- Rated: Not Rated
- Run Time: 1 hours, 52 minutes
- Video: Black & White
- Released: March 23, 2009
- Originally Released: 1938
- Label: Warner Archives
- Encoding: Region 0 (Worldwide)
- Aspect Ratio: Full Frame
Performers, Cast and Crew:
Description by OLDIES.com:
Oscar-winners Rosalind Russell ("Auntie Mame") and Robert Donat ("Goodbye, Mr. Chips") star in this Oscar-nominated drama about a struggling doctor who gives up his ideals for a posh high-society practice. In the process, he nearly loses his wife and his friends before tragedy opens his eyes. Co-starring Oscar-winner Rex Harrison ("My Fair Lady"). Nominated for four Oscars, including Best Picture, Director and Actor (Donat).
Echoing George Bernard Shaw's contention that every profession is a conspiracy against the rest of society, King Vidor's adaptation of A.J. Cronin's popular novel takes dead aim at the complacency of the British medical establishment. It stars Robert Donat as Dr. Andrew Manson, an idealistic young man who begins practicing his profession on victims of tuberculosis in a poor Welsh mining village. At length he uncovers the town's obsolete sewer system as the source of the disease but is unable to cut through the necessary forest of red tape to remedy the problem. Therefore, he and a friend, Dr. Denny (Ralph Richardson), take it upon themselves to blow up the town's most dangerous sewer. Yet his victory is short-lived as the miners, ignorant of the benefits of his research into black-lung silicosis, refuse to cooperate in his experiments. Frustrated by their response as well as his meager income, Dr. Manson and his wife, Christine (Rosalind Russell), move to London. A chance meeting with his old friend Dr. Lawford (Rex Harrison) results in his admission to a circle of doctors who specialize in a hypochondriacal carriage trade. The film's attack on the avarice of the medical profession and its indifference toward the poor is strangely mitigated by Vidor's decision to place Donat in comfortable, wide-open compositions, which often seem to place his various moral dilemmas on a plane far above the suffering of his patients. Nonetheless, THE CITADEL is an interesting film brilliantly acted by a cast of British luminaries.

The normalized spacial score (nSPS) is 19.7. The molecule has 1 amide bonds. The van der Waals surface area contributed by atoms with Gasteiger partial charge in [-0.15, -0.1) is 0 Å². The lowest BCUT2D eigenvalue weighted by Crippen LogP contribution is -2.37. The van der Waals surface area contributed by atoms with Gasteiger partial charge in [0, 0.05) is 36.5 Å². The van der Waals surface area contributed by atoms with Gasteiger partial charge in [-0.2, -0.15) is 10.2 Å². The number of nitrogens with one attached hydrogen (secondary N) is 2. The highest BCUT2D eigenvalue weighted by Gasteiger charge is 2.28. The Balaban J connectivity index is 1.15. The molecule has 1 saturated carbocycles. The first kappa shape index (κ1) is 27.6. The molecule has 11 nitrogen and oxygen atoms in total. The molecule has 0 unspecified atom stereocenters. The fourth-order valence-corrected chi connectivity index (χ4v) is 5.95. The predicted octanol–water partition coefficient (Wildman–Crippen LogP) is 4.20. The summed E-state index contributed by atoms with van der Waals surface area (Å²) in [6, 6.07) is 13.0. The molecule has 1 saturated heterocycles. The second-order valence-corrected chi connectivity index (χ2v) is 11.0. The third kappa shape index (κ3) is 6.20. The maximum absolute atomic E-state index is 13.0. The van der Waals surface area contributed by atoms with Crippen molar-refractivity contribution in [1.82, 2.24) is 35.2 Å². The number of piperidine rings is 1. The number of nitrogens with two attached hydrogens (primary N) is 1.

Robert Donat stars as a devoted doctor who labors over treating Welsh miners infected with tuberculosis but ends up treating rich London patients at the risk of losing his faith in himself. The death of a close friend shakes him out of his slump, and he returns to the cause of the poor.
- Fearing repercussions from the medical profession, MGM insisted on attaching a disclaimer to the film.
- In a twist on typical Hollywood practice, King Vidor altered the more optimistic ending of A.J. Cronin's novel.